Bonnie MacBird on Expanding the Canon of Sherlock and Watson
In Conversation with C.P. Lesley on the New Books Network Podcast
Sherlock Holmes is one of the rare literary characters who has achieved a kind of cultural immortality. As Bonnie MacBird notes in this interview, display an image of a deerstalker hat and a pipe almost anywhere in the world, and people can identify the great detective without a second thought. So is it any wonder that an entire industry is devoted to expanding the Conan Doyle canon?
Not all these attempts succeed, but MacBird’s novels are a gem. The Three Locks (Collins Crime Club, 2021), fourth in the series and set in 1887, opens with a mysterious package delivered to Dr. John Watson. London is in the midst of a heatwave, Watson’s friend Holmes has withdrawn in one of his periodic funks, and the package offers the rather disgruntled doctor a welcome distraction. Its appeal increases when Watson discovers that it contains an engraved silver box sent by his father’s half-sister, an aunt he didn’t know he had, and represents his mother’s last gift to him. But as he struggles to unlock the box, Holmes appears, warning of danger.
Watson’s drive to prove Holmes wrong (he rejects his friend’s suggestion that the aunt’s letter may be a forgery and the lock designed to cause harm) must compete with the demands of two other cases. The wife of an escape artist requests help in protecting her husband from an angry rival, her former lover—a case that becomes more urgent when the escape artist’s most dramatic stunt goes awry, leading to murder. Then the rebellious daughter of a Cambridge don goes missing, to the great distress of the local deacon who has unwisely fallen in love with her.
Holmes initially dismisses the second case, although he takes a personal interest in the first. But when a doll made to resemble the young woman is found in the Jesus Lock on the Cam River, with a broken arm and an illegible threat written in purple ink on its cloth chest, the hunt is on, for both the don’s daughter and the person who wishes her harm. In time, it becomes clear that the two cases are connected—and that Holmes must defeat not only a cunning villain but the over-zealous local police.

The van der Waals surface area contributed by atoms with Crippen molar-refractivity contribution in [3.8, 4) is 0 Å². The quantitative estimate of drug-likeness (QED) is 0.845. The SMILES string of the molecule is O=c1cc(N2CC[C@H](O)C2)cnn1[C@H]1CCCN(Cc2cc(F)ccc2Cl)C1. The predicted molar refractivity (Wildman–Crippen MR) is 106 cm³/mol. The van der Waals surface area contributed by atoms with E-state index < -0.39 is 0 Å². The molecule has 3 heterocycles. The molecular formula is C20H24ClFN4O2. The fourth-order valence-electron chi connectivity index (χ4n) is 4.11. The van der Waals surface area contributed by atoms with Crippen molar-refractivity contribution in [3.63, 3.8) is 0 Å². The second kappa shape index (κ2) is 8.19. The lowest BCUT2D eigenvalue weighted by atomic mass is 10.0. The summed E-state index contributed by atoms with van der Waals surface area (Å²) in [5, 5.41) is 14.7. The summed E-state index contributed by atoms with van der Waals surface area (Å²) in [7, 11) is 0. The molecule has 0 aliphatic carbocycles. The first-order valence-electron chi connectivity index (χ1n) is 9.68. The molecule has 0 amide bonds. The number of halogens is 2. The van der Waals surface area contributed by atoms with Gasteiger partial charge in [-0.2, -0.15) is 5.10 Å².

CP: The Three Locks opens with Watson receiving an unexpected treasure. Tell us a bit about that.
BM: In the opening chapter, there’s a heatwave in London; Watson is sweltering at 221B, and Holmes has been ignoring him. So he’s sitting there, mad and sweltering. Through the mail comes a package, addressed to him, from an aunt he didn’t know he had. She was supposed to have sent it to him on his 21st birthday; it’s from his mother, who died mysteriously just before she entrusted this thing to his aunt. He opens the package, and it turns out to be a beautiful engraved silver box that has an absolutely impenetrable lock. He wants to know what’s in it, and Holmes comes back and says, “Put it down,” because he immediately sees that it could be a dangerous thing.
CP: There are also two cases in this book. Tell us about the first case, which is also the second lock.